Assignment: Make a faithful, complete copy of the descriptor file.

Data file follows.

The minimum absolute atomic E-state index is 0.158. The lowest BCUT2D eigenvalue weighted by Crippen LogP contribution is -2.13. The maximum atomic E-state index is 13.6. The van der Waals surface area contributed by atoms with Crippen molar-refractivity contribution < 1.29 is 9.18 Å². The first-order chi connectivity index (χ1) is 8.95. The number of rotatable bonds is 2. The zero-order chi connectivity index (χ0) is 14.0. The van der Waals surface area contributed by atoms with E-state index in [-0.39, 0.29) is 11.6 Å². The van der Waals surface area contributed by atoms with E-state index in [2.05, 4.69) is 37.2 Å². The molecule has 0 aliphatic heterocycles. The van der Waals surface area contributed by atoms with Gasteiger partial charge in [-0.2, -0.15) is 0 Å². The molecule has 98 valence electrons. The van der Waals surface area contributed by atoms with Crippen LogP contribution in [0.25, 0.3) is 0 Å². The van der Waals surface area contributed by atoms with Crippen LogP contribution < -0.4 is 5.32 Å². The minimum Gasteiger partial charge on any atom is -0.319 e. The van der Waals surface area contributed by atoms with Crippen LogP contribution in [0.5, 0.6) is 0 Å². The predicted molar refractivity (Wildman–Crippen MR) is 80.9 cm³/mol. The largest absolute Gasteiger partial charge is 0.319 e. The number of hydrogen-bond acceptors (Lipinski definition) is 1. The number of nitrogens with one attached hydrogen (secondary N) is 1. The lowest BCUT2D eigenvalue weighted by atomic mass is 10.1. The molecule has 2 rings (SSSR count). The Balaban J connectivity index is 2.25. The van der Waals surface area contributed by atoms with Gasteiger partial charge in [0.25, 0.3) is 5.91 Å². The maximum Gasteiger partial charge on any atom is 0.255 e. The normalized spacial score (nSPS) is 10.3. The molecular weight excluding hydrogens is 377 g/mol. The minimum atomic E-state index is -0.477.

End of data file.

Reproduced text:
The minimum absolute atomic E-state index is 0.158. The lowest BCUT2D eigenvalue weighted by Crippen LogP contribution is -2.13. The maximum atomic E-state index is 13.6. The van der Waals surface area contributed by atoms with Crippen molar-refractivity contribution < 1.29 is 9.18 Å². The first-order chi connectivity index (χ1) is 8.95. The number of rotatable bonds is 2. The zero-order chi connectivity index (χ0) is 14.0. The van der Waals surface area contributed by atoms with E-state index in [-0.39, 0.29) is 11.6 Å². The van der Waals surface area contributed by atoms with E-state index in [2.05, 4.69) is 37.2 Å². The molecule has 0 aliphatic heterocycles. The van der Waals surface area contributed by atoms with Gasteiger partial charge in [-0.2, -0.15) is 0 Å². The molecule has 98 valence electrons. The van der Waals surface area contributed by atoms with Crippen LogP contribution in [0.25, 0.3) is 0 Å². The van der Waals surface area contributed by atoms with Crippen LogP contribution < -0.4 is 5.32 Å². The minimum Gasteiger partial charge on any atom is -0.319 e. The van der Waals surface area contributed by atoms with Crippen LogP contribution in [0.5, 0.6) is 0 Å². The predicted molar refractivity (Wildman–Crippen MR) is 80.9 cm³/mol. The largest absolute Gasteiger partial charge is 0.319 e. The number of hydrogen-bond acceptors (Lipinski definition) is 1. The number of nitrogens with one attached hydrogen (secondary N) is 1. The lowest BCUT2D eigenvalue weighted by atomic mass is 10.1. The molecule has 2 rings (SSSR count). The Balaban J connectivity index is 2.25. The van der Waals surface area contributed by atoms with Gasteiger partial charge in [0.25, 0.3) is 5.91 Å². The maximum Gasteiger partial charge on any atom is 0.255 e. The normalized spacial score (nSPS) is 10.3. The molecular weight excluding hydrogens is 377 g/mol. The minimum atomic E-state index is -0.477.